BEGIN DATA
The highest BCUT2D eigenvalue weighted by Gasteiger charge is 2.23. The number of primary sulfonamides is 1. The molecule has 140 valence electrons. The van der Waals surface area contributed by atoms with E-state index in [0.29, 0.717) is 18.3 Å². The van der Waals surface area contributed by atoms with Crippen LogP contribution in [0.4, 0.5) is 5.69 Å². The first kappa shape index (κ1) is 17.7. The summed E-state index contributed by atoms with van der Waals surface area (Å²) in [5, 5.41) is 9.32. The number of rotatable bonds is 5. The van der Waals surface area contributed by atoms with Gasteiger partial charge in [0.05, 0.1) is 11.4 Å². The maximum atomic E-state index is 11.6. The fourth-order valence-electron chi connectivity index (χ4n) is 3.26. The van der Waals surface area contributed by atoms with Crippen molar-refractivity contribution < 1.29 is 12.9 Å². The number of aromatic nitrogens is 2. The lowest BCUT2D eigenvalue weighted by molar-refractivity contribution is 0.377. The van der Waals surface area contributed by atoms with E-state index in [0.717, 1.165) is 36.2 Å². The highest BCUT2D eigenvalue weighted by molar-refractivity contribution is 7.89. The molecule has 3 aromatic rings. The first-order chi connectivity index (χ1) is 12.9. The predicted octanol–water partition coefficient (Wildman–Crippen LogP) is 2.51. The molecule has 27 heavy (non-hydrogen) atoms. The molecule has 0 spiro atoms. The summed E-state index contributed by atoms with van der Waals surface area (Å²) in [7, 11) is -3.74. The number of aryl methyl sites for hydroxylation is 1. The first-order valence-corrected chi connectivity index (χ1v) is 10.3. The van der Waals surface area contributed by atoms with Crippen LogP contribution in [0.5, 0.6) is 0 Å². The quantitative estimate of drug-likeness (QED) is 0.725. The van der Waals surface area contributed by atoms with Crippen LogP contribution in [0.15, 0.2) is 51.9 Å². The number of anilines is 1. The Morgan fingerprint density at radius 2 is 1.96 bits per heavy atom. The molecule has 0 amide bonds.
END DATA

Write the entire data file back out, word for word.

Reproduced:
The highest BCUT2D eigenvalue weighted by Gasteiger charge is 2.23. The number of primary sulfonamides is 1. The molecule has 140 valence electrons. The van der Waals surface area contributed by atoms with E-state index in [0.29, 0.717) is 18.3 Å². The van der Waals surface area contributed by atoms with Crippen LogP contribution in [0.4, 0.5) is 5.69 Å². The first kappa shape index (κ1) is 17.7. The summed E-state index contributed by atoms with van der Waals surface area (Å²) in [5, 5.41) is 9.32. The number of rotatable bonds is 5. The van der Waals surface area contributed by atoms with Gasteiger partial charge in [0.05, 0.1) is 11.4 Å². The maximum atomic E-state index is 11.6. The fourth-order valence-electron chi connectivity index (χ4n) is 3.26. The van der Waals surface area contributed by atoms with Crippen molar-refractivity contribution < 1.29 is 12.9 Å². The number of aromatic nitrogens is 2. The lowest BCUT2D eigenvalue weighted by molar-refractivity contribution is 0.377. The van der Waals surface area contributed by atoms with E-state index in [0.717, 1.165) is 36.2 Å². The highest BCUT2D eigenvalue weighted by molar-refractivity contribution is 7.89. The molecule has 3 aromatic rings. The first-order chi connectivity index (χ1) is 12.9. The predicted octanol–water partition coefficient (Wildman–Crippen LogP) is 2.51. The molecule has 27 heavy (non-hydrogen) atoms. The molecule has 0 spiro atoms. The summed E-state index contributed by atoms with van der Waals surface area (Å²) in [7, 11) is -3.74. The number of aryl methyl sites for hydroxylation is 1. The first-order valence-corrected chi connectivity index (χ1v) is 10.3. The van der Waals surface area contributed by atoms with Crippen LogP contribution in [0.5, 0.6) is 0 Å². The quantitative estimate of drug-likeness (QED) is 0.725. The van der Waals surface area contributed by atoms with Crippen LogP contribution in [0.15, 0.2) is 51.9 Å². The number of anilines is 1. The Morgan fingerprint density at radius 2 is 1.96 bits per heavy atom. The molecule has 0 amide bonds.